This vital work will create many well-paying jobs for community members
There has been a lot of discussion about COVID-19 in our recent articles, and deservedly so. We have talked about the cause, epidemiology and its spread, business and public facilities closures, social distancing, and of course the virus’ effect on our communities, especially communities of color.
One of the areas that will be vital to reopening our businesses and our community is COVID-19 testing, and what will be just as important, contact tracing. With any testing for the virus there will be people who are found positive with the virus. Being found positive does not necessarily mean that you will end up in the hospital with a life-threatening illness.
The problem with having the virus is not only what happens to the individual but also what happens to those they make contact with or spread the disease to. Those in turn, if they have any of the co-morbidities or illnesses you hear about—such as lung, disease, high blood pressure, diabetes, blood or other cancers that lower their immune system—they can have a more difficult course of action and even death. So that why it is important to do contact tracing.
The CDC says that given the magnitude of COVID-19 cases and plans to eventually relax mitigation efforts such as stay-at-home orders and social distancing, communities need a large number of trained contact tracers.
These contact tracers need to quickly locate and talk with the patients, assist in arranging for patients to isolate themselves, and work with patients to identify people with whom they have been in close contact so the contact tracer can locate them.
The actual number of staff needed for contact tracing is large and varies depending on a number of factors including but not limited to:
- the daily number of cases;
- the number of contacts identified;
- how quickly patients are isolated and contacts are notified and advised to stay home, self-monitor, and maintain social distance from others.
Based on our current knowledge, a close contact is someone who was within six feet of an infected person for at least 15 minutes starting from 48 hours before illness onset until the time the patient is isolated. These contacts should stay home, maintain social distancing, and self-monitor until 14 days from the last date of exposure.
Identifying contacts and ensuring they do not interact with others is critical to protect communities from further spread. If communities are unable to effectively isolate patients and ensure contacts can separate themselves from others, rapid community spread of COVID-19 is likely to increase to the point that strict mitigation strategies will again be needed to contain the virus.
Contact tracers need to:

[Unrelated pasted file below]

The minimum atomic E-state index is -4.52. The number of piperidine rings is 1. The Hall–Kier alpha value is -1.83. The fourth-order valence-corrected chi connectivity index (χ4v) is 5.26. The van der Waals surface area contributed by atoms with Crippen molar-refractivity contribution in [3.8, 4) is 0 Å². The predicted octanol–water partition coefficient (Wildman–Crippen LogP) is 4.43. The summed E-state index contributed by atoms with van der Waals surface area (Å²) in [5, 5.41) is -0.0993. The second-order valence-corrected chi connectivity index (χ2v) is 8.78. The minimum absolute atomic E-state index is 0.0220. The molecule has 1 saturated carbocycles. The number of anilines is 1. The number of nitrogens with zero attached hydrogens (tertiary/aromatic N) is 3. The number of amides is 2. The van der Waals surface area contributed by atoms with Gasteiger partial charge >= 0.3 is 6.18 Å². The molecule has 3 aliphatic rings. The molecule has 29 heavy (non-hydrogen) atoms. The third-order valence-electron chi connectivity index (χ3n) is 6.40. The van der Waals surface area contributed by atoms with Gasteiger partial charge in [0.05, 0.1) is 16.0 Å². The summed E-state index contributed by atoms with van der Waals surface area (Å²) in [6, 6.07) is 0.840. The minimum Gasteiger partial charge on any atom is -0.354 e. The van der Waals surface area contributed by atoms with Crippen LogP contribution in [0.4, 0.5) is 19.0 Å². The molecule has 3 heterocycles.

- immediately identify and interview people with SARS CoV-2
- infections and COVID-19 (i.e., disease);
- support isolation of those who are infected;
- warn contacts of their exposure, assess their symptoms and risk, and provide instructions for next steps;
- link those with symptoms to testing and care.
Engagement of the public with contact tracers must be widely accepted in order to protect friends, family, and community members from future potential infections. Key public officials and community leaders will need to be engaged and supportive of contact tracing efforts.
Consider reaching out to community leaders as part of the neighborhood-level contact tracing team. To be successful, a community will need public awareness, understanding and acceptance of contact tracing and the need for contacts to separate themselves from others who are not exposed.
Community members need to take responsibility to follow the guidance from public health agencies. So, my message to you is that we need to request testing for our communities, and based on those results we need to perform contact tracing to protect our friends and loved ones.
Therefore ask—no, demand—that we test in neighborhood centers, churches, and healthcare facilities in our neighborhoods. We need to hire people from our communities to do the contact tracing that is vital to the health and welfare of all of us.
Yes, HIRE! These are well-paying jobs from either public health or contracted firms. More to come.
David Hamlar MD, DDS is an assistant professor in the Department of Otolaryngology, Head and Neck Surgery at the University of Minnesota. He specializes craniofacial skull base surgery. He attended Howard University College of Dentistry (DDS) and Ohio State University (MD), and came to Minnesota for his fellowship in facial plastic and reconstructive surgery. Besides medicine, he is a retired Minnesota National Guardsman achieving the rank of major general. His passion today is empowering students of color to achieve their dreams of entering the medical professions as well as other STEM-oriented careers.